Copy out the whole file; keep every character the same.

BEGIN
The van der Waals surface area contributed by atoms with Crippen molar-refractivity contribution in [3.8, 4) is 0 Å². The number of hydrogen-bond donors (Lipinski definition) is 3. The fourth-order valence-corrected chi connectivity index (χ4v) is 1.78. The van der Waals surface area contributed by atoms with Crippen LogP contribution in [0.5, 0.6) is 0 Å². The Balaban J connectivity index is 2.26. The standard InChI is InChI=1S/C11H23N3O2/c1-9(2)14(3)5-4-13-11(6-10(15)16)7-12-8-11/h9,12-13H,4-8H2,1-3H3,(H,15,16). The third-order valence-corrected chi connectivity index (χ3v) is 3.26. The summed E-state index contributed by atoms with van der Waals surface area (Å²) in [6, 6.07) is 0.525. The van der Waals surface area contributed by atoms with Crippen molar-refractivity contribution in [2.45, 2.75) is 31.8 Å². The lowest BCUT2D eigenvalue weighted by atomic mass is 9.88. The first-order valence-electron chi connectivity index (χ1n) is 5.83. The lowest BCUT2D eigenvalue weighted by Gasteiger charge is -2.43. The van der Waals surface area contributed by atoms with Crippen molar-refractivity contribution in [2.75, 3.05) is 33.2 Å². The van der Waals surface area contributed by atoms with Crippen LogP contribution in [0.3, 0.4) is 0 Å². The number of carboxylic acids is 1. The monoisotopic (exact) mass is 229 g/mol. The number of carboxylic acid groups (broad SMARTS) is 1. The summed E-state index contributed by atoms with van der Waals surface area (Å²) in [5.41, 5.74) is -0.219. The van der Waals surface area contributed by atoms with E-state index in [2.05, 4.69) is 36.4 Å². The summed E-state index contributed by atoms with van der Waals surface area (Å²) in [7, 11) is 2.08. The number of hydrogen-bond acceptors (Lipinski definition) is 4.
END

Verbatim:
The van der Waals surface area contributed by atoms with Crippen molar-refractivity contribution in [3.8, 4) is 0 Å². The number of hydrogen-bond donors (Lipinski definition) is 3. The fourth-order valence-corrected chi connectivity index (χ4v) is 1.78. The van der Waals surface area contributed by atoms with Crippen LogP contribution in [0.5, 0.6) is 0 Å². The Balaban J connectivity index is 2.26. The standard InChI is InChI=1S/C11H23N3O2/c1-9(2)14(3)5-4-13-11(6-10(15)16)7-12-8-11/h9,12-13H,4-8H2,1-3H3,(H,15,16). The third-order valence-corrected chi connectivity index (χ3v) is 3.26. The summed E-state index contributed by atoms with van der Waals surface area (Å²) in [6, 6.07) is 0.525. The van der Waals surface area contributed by atoms with Crippen molar-refractivity contribution in [2.45, 2.75) is 31.8 Å². The lowest BCUT2D eigenvalue weighted by atomic mass is 9.88. The first-order valence-electron chi connectivity index (χ1n) is 5.83. The lowest BCUT2D eigenvalue weighted by Gasteiger charge is -2.43. The van der Waals surface area contributed by atoms with Crippen molar-refractivity contribution in [2.75, 3.05) is 33.2 Å². The van der Waals surface area contributed by atoms with Crippen LogP contribution in [0.3, 0.4) is 0 Å². The number of carboxylic acids is 1. The monoisotopic (exact) mass is 229 g/mol. The number of carboxylic acid groups (broad SMARTS) is 1. The summed E-state index contributed by atoms with van der Waals surface area (Å²) in [5.41, 5.74) is -0.219. The van der Waals surface area contributed by atoms with E-state index in [2.05, 4.69) is 36.4 Å². The summed E-state index contributed by atoms with van der Waals surface area (Å²) in [7, 11) is 2.08. The number of hydrogen-bond acceptors (Lipinski definition) is 4.